Indonesia's oil imports may swell to $40 bn in 2019: Analyst

May 27, 2016 12:00 AM

Oil imports will swell to more than US$40 billion in 2019 from the current value of $15 billion, as domestic supply continues to fall amid lack of exploration while demand keeps increasing, an analyst has warned.

The energy think tank Wood Mackenzie's head of Asia Pacific Research, Craig McMahon, said Indonesia, which has been an oil net importer on a US dollar basis since 2011, has yet to effectively diversify the energy amid declining oil production.

Wood Mackenzie estimated Indonesia's oil production to fall deeper from 800,000 barrels per day ( bpd ) in 2016 to around 500,000 bpd in 2019. Consequently, the imported oil volume is predicted to rise from 800,000 bpd in 2016 to around 1.2 million bpd in 2019.

"By the end of 2019 it will treble to about $40 billion. It is a huge challenge," McMahon said in a plenary session of the 41st Indonesian Petroleum Association ( IPA ) convention and exhibition held at Jakarta Convention Center ( JCC ) in Jakarta on Wednesday.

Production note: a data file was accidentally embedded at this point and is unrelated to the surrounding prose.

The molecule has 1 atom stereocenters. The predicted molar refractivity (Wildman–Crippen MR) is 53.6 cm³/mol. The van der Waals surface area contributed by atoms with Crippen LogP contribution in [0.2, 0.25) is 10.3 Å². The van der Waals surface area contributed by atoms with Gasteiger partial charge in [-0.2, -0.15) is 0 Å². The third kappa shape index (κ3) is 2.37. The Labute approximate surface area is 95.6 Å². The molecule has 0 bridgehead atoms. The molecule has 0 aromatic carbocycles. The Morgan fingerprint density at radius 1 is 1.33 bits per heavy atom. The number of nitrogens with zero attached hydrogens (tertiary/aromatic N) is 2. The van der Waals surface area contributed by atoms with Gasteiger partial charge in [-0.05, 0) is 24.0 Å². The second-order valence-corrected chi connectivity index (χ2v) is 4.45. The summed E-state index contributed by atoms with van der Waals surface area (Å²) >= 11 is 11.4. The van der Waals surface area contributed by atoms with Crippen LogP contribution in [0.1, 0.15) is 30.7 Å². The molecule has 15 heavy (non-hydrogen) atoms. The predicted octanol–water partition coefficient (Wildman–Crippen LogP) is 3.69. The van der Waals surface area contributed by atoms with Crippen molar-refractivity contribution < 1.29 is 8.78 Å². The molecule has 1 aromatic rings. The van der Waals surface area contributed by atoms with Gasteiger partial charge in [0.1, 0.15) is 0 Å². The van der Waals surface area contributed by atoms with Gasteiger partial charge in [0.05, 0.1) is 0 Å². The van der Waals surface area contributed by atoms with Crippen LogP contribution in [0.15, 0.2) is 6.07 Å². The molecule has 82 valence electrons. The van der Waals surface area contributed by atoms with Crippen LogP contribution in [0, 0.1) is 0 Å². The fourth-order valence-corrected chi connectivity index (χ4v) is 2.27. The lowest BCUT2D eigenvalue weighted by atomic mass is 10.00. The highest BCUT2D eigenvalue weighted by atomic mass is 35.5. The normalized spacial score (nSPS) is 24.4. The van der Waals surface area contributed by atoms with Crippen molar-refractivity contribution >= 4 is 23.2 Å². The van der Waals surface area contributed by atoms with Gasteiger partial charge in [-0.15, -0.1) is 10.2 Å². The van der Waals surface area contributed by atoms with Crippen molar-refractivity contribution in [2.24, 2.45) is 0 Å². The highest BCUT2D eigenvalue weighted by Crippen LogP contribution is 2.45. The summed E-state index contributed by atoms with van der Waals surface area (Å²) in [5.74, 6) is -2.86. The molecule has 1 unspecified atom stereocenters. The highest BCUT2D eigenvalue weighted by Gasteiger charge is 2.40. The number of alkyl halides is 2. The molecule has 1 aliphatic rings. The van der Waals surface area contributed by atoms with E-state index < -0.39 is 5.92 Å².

He further said oil and gas in Indonesia had underperformed, resulting in Indonesia's reserve replacement ratio to hit a poor level, below 50 percent. For comparison, the ratio in neighboring countries such as Vietnam, Malaysia and Australia was beyond 100 percent.

McMahon added that competition for investment had been intense and would stay that way. In exploration, only prospects with a clear line of sight for development would show significant progress.

"Countries seeking investment need to actively position themselves now for the recovery by offering fiscal terms that promote and reward development," he explained.

Presidential staff deputy chief Darmawan Prasodjo said Indonesia's oil and gas exploration had declined in the past five years. He asserted the need for a paradigm shift through flexible fiscal policy by considering investment feasibility indicators such as net present value ( NPV ), internal rate of return ( IRR ), payback period and profitability ratio.

Earlier, the Energy and Mineral Resources Ministry's director general of oil and gas, IGN Wiratmaja Puja said the government was planning for several incentives to boost oil and gas exploration, including tax incentives.

"Tax holiday, first trance petroleum [FTP], domestic market obligation [DMO] holiday, they are still being discussed, while land and building taxes [PBB] for upstream oil and gas exploration activities have already been scrapped," he said.

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